A interview with the head of a bioinformatics software company got Tiago thinking about how much time biologists should devote to computing. Deepak also has a few ideas on the topic. This one is always a favourite in the “biologists versus bioinformaticians” debate and here’s my $0.02.
First, I can’t answer the question “how much programming should a biologist know?” It depends on the individual and the nature of their work. What I will say is that since we live in an age where the ability to acquire, process and interpret large amounts of data is an important research skill, I’d assume that any biologist with any common sense is thinking about improving their computer skills.
Second, my own experience as a biologist moving to bioinformatics has been entirely positive. I’ve learned new skills, been able to work on a wide variety of problems and improved my job prospects (if not in academic research, than elsewhere). I’ve also found that thinking about problems computationally has vastly improved my decision making, problem solving and data analysis skills. My generation of biologists were taught that biology was different to other sciences; it was fuzzy, messy, illogical, a collection of facts with no common threads. That attitude was rubbish then, it most certainly is now and we can thank bioinformatics for helping to change it.
Third, I cannot understand the attitude of some biologists that learning computational skills “gets in the way” of their research. “I’m a biologist Jim, not a programmer”, as Bones McCoy might have said. These same people think nothing of expending time and effort to learn a new laboratory technique, because they know that it will benefit their research. Yet they see learning a computational technique as tangential, or a potential waste of time, or something that they shouldn’t have to think about because it’s just a tool, a means to an end. I just cannot see the difference between learning how to write a Perl script and learning how to purify a protein, or sequence a plasmid insert. If you need it and it benefits you, you do it.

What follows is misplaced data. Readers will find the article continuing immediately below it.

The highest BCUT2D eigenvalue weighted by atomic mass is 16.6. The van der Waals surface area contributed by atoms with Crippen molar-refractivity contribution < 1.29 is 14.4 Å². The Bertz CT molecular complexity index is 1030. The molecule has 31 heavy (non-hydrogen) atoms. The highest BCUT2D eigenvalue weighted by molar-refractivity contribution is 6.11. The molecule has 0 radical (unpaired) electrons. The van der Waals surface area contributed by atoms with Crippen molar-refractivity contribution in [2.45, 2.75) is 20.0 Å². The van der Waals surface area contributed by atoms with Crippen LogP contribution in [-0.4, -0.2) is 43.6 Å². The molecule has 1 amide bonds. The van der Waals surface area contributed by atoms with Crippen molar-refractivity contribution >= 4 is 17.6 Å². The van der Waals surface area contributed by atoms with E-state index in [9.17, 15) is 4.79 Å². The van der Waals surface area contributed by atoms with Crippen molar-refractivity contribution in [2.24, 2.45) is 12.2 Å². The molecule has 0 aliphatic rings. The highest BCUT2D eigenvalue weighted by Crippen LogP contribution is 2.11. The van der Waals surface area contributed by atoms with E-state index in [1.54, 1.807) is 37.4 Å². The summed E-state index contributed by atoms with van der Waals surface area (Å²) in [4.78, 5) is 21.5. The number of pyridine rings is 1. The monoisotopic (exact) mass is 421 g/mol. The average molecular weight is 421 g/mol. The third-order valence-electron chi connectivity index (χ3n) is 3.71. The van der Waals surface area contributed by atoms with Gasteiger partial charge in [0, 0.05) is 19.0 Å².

Incidentally, my personal suspicion is that many PIs discourage their young researchers from getting into computing because they know that they will find it far more enjoyable and satisfying than lab work and stop doing experiments ;)
My fourth point is very dear to me – I just cannot stand to see my biologist colleagues performing a computational task badly. It almost causes me pain. I look at it like this: why are you spending 6 hours on a manual task (copying and pasting between a web page, Word and Excel, for instance) when you know that a Perl script of a few lines would do the same job more or less instantaneously? “Because I don’t have time to learn Perl.” Well, if it’s a task that you perform regularly on similar datasets, those hours soon add up. Essentially, you’re wasting 6 hours of your life every time you do that task inefficiently. Do it five times, you’ve wasted 30 hours. And you know, most intelligent people can learn a lot of basic scripting in 30 hours.
Time saved now is time saved later.
So I’m in full agreement with Tiago when he objects to the sentence “when biologists start asking about where they can learn to program a computer, just so they can do their job you know something is wrong”. I’d say it’s a sign that something is very much right.